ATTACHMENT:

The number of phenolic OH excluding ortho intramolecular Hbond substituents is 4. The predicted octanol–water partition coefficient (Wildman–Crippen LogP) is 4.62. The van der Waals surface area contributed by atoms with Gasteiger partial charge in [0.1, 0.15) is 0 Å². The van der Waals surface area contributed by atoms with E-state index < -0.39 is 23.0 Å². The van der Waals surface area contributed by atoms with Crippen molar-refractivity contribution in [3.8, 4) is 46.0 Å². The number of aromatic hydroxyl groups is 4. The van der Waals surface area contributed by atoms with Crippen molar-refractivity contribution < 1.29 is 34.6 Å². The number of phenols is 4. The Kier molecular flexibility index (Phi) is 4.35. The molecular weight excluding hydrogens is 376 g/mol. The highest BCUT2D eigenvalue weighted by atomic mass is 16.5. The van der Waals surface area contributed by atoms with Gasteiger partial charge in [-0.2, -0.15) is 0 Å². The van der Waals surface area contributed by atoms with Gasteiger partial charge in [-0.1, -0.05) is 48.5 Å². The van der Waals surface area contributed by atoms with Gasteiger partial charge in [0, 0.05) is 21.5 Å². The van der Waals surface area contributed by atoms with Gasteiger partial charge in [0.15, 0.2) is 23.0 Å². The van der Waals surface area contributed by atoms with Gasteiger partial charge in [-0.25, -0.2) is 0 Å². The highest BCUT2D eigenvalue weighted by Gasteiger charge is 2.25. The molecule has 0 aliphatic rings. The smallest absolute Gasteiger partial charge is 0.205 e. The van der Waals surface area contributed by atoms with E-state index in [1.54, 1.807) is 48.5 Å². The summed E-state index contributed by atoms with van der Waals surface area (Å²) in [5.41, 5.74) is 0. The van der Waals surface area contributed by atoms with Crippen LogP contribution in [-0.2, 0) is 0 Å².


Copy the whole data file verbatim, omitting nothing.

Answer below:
The number of phenolic OH excluding ortho intramolecular Hbond substituents is 4. The predicted octanol–water partition coefficient (Wildman–Crippen LogP) is 4.62. The van der Waals surface area contributed by atoms with Gasteiger partial charge in [0.1, 0.15) is 0 Å². The van der Waals surface area contributed by atoms with E-state index < -0.39 is 23.0 Å². The van der Waals surface area contributed by atoms with Crippen molar-refractivity contribution in [3.8, 4) is 46.0 Å². The number of aromatic hydroxyl groups is 4. The van der Waals surface area contributed by atoms with Crippen molar-refractivity contribution < 1.29 is 34.6 Å². The number of phenols is 4. The Kier molecular flexibility index (Phi) is 4.35. The molecular weight excluding hydrogens is 376 g/mol. The highest BCUT2D eigenvalue weighted by atomic mass is 16.5. The van der Waals surface area contributed by atoms with Gasteiger partial charge in [-0.2, -0.15) is 0 Å². The van der Waals surface area contributed by atoms with Gasteiger partial charge in [-0.1, -0.05) is 48.5 Å². The van der Waals surface area contributed by atoms with Gasteiger partial charge in [0, 0.05) is 21.5 Å². The van der Waals surface area contributed by atoms with Gasteiger partial charge in [0.15, 0.2) is 23.0 Å². The van der Waals surface area contributed by atoms with Gasteiger partial charge in [-0.25, -0.2) is 0 Å². The highest BCUT2D eigenvalue weighted by Gasteiger charge is 2.25. The molecule has 0 aliphatic rings. The smallest absolute Gasteiger partial charge is 0.205 e. The van der Waals surface area contributed by atoms with E-state index in [1.54, 1.807) is 48.5 Å². The summed E-state index contributed by atoms with van der Waals surface area (Å²) in [5.41, 5.74) is 0. The van der Waals surface area contributed by atoms with Crippen LogP contribution in [-0.2, 0) is 0 Å².